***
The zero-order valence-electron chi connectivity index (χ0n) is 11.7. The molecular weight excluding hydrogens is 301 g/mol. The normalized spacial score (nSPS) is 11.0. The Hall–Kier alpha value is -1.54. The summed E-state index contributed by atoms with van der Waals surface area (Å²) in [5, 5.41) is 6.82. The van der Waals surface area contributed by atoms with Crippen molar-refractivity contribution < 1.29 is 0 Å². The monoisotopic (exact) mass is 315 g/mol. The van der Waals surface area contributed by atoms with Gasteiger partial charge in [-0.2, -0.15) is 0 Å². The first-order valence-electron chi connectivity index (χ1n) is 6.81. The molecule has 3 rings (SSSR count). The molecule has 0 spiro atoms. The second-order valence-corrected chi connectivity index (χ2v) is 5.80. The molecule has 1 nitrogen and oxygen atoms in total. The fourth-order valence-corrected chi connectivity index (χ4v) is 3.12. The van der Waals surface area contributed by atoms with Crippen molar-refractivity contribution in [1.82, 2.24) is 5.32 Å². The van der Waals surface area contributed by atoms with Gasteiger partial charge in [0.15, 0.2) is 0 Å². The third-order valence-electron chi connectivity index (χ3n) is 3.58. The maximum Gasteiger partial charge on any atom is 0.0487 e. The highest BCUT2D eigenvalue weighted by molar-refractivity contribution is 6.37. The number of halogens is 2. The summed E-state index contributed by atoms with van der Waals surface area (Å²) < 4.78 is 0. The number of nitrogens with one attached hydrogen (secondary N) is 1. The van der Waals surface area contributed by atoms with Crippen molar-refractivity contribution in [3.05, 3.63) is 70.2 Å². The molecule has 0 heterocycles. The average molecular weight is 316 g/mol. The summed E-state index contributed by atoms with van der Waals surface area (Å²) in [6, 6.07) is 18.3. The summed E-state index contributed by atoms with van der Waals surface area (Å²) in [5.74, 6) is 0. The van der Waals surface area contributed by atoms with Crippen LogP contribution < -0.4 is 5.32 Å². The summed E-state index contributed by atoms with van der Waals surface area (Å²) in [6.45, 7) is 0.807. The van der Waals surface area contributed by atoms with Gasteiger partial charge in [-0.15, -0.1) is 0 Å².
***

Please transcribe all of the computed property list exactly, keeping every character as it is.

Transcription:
The zero-order valence-electron chi connectivity index (χ0n) is 11.7. The molecular weight excluding hydrogens is 301 g/mol. The normalized spacial score (nSPS) is 11.0. The Hall–Kier alpha value is -1.54. The summed E-state index contributed by atoms with van der Waals surface area (Å²) in [5, 5.41) is 6.82. The van der Waals surface area contributed by atoms with Crippen molar-refractivity contribution < 1.29 is 0 Å². The monoisotopic (exact) mass is 315 g/mol. The van der Waals surface area contributed by atoms with Gasteiger partial charge in [-0.2, -0.15) is 0 Å². The first-order valence-electron chi connectivity index (χ1n) is 6.81. The molecule has 3 rings (SSSR count). The molecule has 0 spiro atoms. The second-order valence-corrected chi connectivity index (χ2v) is 5.80. The molecule has 1 nitrogen and oxygen atoms in total. The fourth-order valence-corrected chi connectivity index (χ4v) is 3.12. The van der Waals surface area contributed by atoms with Crippen molar-refractivity contribution in [1.82, 2.24) is 5.32 Å². The van der Waals surface area contributed by atoms with Gasteiger partial charge in [0.15, 0.2) is 0 Å². The third-order valence-electron chi connectivity index (χ3n) is 3.58. The maximum Gasteiger partial charge on any atom is 0.0487 e. The highest BCUT2D eigenvalue weighted by molar-refractivity contribution is 6.37. The number of halogens is 2. The summed E-state index contributed by atoms with van der Waals surface area (Å²) < 4.78 is 0. The number of nitrogens with one attached hydrogen (secondary N) is 1. The van der Waals surface area contributed by atoms with Crippen molar-refractivity contribution in [3.05, 3.63) is 70.2 Å². The molecule has 0 heterocycles. The average molecular weight is 316 g/mol. The summed E-state index contributed by atoms with van der Waals surface area (Å²) in [6, 6.07) is 18.3. The summed E-state index contributed by atoms with van der Waals surface area (Å²) in [5.74, 6) is 0. The van der Waals surface area contributed by atoms with Crippen LogP contribution < -0.4 is 5.32 Å². The summed E-state index contributed by atoms with van der Waals surface area (Å²) in [6.45, 7) is 0.807. The van der Waals surface area contributed by atoms with Gasteiger partial charge in [-0.15, -0.1) is 0 Å².